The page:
Budgeting for a Future Purchase

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Whether you want to go on vacation, get that big screen TV, buy a boat or a new car, or anything other high dollar item, you will need to begin budgeting for that future purchase. In this edition of Personal Finance Resources, I want to give you some simple tips that you can implement to help you budget for a future purchase. Anybody that has a little bit of income can put aside enough money to buy most any one item they want, but the key is being disciplined and diligent to get there. And bottom line, you will have to WAIT. No…I said a dirty word…wait. The problem we face in America is our lack of patience, we have to have everything right now; there is no discipline or patience. This leads to debt, and more debt, and ultimately for many, bankruptcy. But let’s get into some of the simple ways of budgeting for a future purchase:

  1. Making small sacrifices to put back a little extra.
    This is very hard to do. Not buying the coke at the vending machine, eating lunch at home or taking lunch to work/school, giving up vices (like smoking and drinking - it would be so much better for your body if you did this :) ) and other small cut backs on a daily and weekly basis can create additional savings. I recommend every time you don’t buy that item, put the money into a jar or safe, and “pay” yourself for not giving in.
  2. Save early, and often.
    Often we look for big things that we can cut or save in our budget. While it is great if you can find these things, you will usually have more success if you look for areas in your budget that small, and overlooked. Once found, create a saving schedule that is daily or weekly at the longest. The savings will become a habit, and seeing a nest egg building is fuel to help you continue to contribute to the fund.
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Grocery Shopping on a Budget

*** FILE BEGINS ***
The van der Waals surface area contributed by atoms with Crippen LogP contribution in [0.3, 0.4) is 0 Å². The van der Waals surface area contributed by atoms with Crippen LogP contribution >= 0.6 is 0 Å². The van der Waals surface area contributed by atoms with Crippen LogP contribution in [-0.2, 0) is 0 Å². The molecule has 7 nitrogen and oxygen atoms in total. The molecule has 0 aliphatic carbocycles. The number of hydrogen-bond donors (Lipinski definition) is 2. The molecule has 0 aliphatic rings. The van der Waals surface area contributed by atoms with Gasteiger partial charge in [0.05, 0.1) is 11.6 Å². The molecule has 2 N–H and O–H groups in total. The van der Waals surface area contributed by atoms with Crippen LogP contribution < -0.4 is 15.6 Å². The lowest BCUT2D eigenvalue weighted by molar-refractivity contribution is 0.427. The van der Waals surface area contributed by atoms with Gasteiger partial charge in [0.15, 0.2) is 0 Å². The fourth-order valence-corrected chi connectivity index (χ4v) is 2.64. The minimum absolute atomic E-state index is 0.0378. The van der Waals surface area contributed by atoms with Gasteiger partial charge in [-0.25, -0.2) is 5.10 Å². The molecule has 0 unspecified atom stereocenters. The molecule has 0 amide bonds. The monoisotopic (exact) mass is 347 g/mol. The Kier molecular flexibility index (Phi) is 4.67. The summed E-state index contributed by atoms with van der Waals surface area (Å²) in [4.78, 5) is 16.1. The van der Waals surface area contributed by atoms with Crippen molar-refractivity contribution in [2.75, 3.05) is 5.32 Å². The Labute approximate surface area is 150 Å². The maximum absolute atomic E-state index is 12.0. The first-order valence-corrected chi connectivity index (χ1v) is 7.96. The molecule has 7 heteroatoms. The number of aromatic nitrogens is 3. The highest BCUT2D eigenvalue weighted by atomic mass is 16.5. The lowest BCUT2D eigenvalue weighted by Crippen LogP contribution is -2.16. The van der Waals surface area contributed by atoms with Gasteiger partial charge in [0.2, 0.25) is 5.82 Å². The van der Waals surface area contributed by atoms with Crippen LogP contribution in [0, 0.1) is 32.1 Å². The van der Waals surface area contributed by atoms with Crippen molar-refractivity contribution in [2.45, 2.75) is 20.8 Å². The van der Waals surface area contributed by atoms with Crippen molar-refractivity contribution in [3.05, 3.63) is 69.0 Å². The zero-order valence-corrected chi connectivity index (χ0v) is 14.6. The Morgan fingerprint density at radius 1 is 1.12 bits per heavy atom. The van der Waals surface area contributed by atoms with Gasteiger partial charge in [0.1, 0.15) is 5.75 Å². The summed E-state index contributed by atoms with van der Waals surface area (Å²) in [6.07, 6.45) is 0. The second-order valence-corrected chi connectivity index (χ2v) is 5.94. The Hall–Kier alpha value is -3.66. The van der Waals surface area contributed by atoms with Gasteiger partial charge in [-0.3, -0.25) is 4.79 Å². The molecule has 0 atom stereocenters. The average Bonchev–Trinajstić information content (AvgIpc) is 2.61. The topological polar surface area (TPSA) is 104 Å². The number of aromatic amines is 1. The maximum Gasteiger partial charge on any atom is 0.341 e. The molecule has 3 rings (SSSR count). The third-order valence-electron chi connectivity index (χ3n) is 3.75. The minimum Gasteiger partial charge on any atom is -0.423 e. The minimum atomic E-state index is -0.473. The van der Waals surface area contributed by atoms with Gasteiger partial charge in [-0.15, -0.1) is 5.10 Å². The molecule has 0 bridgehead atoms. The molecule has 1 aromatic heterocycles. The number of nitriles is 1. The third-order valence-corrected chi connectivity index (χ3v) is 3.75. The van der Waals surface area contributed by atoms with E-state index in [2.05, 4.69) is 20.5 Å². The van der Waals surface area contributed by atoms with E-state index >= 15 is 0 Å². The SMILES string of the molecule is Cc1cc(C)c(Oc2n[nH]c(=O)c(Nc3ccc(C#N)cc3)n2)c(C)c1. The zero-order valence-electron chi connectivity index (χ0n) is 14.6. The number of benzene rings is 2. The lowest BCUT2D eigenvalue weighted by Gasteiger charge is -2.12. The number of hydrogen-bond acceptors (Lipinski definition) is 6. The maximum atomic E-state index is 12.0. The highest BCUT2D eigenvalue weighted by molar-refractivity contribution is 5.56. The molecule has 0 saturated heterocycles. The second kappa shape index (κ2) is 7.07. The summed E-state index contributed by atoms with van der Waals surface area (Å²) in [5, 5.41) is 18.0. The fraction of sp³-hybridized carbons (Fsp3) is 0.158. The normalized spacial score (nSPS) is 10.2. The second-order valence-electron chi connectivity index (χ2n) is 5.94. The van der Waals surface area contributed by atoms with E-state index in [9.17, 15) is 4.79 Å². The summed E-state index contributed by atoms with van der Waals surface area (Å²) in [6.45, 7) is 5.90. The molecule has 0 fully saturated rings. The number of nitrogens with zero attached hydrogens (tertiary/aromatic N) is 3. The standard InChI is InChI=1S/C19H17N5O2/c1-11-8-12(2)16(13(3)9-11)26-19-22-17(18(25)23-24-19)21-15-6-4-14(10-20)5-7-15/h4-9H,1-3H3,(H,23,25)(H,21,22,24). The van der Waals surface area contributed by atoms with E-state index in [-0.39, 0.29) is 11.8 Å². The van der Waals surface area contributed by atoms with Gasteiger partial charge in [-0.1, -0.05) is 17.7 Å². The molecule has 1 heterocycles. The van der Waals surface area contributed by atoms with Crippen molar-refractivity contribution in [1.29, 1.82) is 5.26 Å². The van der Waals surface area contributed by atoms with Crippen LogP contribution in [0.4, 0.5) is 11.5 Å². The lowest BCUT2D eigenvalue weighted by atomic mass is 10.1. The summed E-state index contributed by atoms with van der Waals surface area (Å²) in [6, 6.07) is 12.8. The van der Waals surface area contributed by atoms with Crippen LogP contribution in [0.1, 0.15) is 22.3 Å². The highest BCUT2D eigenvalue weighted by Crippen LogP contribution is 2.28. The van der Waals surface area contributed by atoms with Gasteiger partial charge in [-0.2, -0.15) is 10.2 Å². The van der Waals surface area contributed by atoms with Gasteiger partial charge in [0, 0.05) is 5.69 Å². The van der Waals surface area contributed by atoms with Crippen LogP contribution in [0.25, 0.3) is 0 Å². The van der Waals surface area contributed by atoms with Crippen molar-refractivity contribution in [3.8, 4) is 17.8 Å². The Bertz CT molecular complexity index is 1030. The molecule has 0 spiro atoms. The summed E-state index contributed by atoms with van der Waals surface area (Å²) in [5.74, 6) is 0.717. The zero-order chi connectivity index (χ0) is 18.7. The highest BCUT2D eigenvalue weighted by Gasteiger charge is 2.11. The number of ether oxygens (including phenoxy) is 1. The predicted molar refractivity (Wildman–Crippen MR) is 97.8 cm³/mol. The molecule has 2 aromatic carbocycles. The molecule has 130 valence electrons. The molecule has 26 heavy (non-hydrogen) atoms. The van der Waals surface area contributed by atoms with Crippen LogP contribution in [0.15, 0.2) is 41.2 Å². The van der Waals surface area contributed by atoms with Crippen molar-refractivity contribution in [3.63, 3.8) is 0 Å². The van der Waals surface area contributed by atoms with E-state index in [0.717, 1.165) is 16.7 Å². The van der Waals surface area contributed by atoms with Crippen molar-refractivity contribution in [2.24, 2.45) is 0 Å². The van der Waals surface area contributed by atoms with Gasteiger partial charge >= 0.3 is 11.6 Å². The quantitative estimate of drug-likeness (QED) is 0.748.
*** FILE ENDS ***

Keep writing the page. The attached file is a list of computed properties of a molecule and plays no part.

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If you have ever needed to go grocery shopping on a budget (and who hasn’t?), then this post is for you. I wanted to give you several tips to help you meet your shopping budget, as food expenses can get out of control. Even if you are meeting your current grocery budget, there is always room for improvement. Trust me, with escalating gas prices and high inflation rates imminent, food is going to become more and more expensive. But let’s get into some of these money saving tips:

  1. Never go grocery shopping on an empty stomach.
    This may be the important tip to controlling the budget. If you are hungry, you will almost always compromise and spend more in the grocery store than you originally intended. Especially if there are free sample stations, etc as you will get a taste of something (and food always tastes better when you are hungry) and will be a lot more likely to buy it than if you had just finished a meal.

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Calculating Withholding Allowances

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Whenever you get a new job, or if you are in a job and always end up with a large tax refund check, you may want to consider re calculating withholding allowances for your w-9 again. But Jeffry, why would I want to lower my tax refund check? I like getting that big check back in April. My question to you is, do you like giving the government an interest free loan? Because that is exactly what you are doing by not increasing your allowances during the year to compensate for your overpayment to the government in income taxes. I understand that you don’t want to end up owing the government anything at the end of the year, and on that point, I agree with you. So what I wanted to do today was give you a quick formula to even out those withholding payments to the government, thereby increasing your take home pay and minimizing your tax refund check. Don’t worry, it isn’t going to be complicated, these are just some brush strokes.